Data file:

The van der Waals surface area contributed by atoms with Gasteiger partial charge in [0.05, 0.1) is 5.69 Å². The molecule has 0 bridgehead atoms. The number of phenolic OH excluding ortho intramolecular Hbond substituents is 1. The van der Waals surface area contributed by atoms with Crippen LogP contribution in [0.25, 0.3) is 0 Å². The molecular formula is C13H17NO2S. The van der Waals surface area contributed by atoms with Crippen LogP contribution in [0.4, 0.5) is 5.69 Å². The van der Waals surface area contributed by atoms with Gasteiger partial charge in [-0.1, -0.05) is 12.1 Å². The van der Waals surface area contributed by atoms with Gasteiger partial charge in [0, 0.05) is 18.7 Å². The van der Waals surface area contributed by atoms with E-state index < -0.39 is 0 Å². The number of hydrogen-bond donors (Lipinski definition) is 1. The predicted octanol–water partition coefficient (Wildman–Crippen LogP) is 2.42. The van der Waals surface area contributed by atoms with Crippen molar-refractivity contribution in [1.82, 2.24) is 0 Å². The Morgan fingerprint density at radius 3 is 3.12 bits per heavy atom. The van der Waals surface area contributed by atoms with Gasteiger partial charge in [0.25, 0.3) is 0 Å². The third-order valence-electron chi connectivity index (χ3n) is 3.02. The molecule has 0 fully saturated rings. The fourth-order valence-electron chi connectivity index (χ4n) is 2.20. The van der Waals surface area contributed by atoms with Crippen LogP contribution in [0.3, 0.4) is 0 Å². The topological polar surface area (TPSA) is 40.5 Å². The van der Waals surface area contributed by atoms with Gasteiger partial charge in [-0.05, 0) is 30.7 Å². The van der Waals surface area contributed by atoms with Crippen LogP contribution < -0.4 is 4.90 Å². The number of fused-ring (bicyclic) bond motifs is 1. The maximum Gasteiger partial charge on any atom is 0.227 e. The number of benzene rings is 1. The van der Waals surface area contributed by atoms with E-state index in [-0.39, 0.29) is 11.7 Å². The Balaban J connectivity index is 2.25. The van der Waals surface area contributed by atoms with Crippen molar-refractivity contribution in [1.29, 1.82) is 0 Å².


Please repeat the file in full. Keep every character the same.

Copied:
The van der Waals surface area contributed by atoms with Gasteiger partial charge in [0.05, 0.1) is 5.69 Å². The molecule has 0 bridgehead atoms. The number of phenolic OH excluding ortho intramolecular Hbond substituents is 1. The van der Waals surface area contributed by atoms with Crippen LogP contribution in [0.25, 0.3) is 0 Å². The molecular formula is C13H17NO2S. The van der Waals surface area contributed by atoms with Crippen LogP contribution in [0.4, 0.5) is 5.69 Å². The van der Waals surface area contributed by atoms with Gasteiger partial charge in [-0.1, -0.05) is 12.1 Å². The van der Waals surface area contributed by atoms with Gasteiger partial charge in [0, 0.05) is 18.7 Å². The van der Waals surface area contributed by atoms with E-state index < -0.39 is 0 Å². The number of hydrogen-bond donors (Lipinski definition) is 1. The predicted octanol–water partition coefficient (Wildman–Crippen LogP) is 2.42. The van der Waals surface area contributed by atoms with Crippen molar-refractivity contribution in [1.82, 2.24) is 0 Å². The Morgan fingerprint density at radius 3 is 3.12 bits per heavy atom. The van der Waals surface area contributed by atoms with Gasteiger partial charge in [0.25, 0.3) is 0 Å². The third-order valence-electron chi connectivity index (χ3n) is 3.02. The molecule has 0 fully saturated rings. The fourth-order valence-electron chi connectivity index (χ4n) is 2.20. The van der Waals surface area contributed by atoms with Crippen LogP contribution in [0.3, 0.4) is 0 Å². The topological polar surface area (TPSA) is 40.5 Å². The van der Waals surface area contributed by atoms with Gasteiger partial charge in [-0.05, 0) is 30.7 Å². The van der Waals surface area contributed by atoms with Crippen LogP contribution < -0.4 is 4.90 Å². The number of fused-ring (bicyclic) bond motifs is 1. The maximum Gasteiger partial charge on any atom is 0.227 e. The number of benzene rings is 1. The van der Waals surface area contributed by atoms with E-state index in [-0.39, 0.29) is 11.7 Å². The Balaban J connectivity index is 2.25. The van der Waals surface area contributed by atoms with Crippen molar-refractivity contribution in [1.29, 1.82) is 0 Å².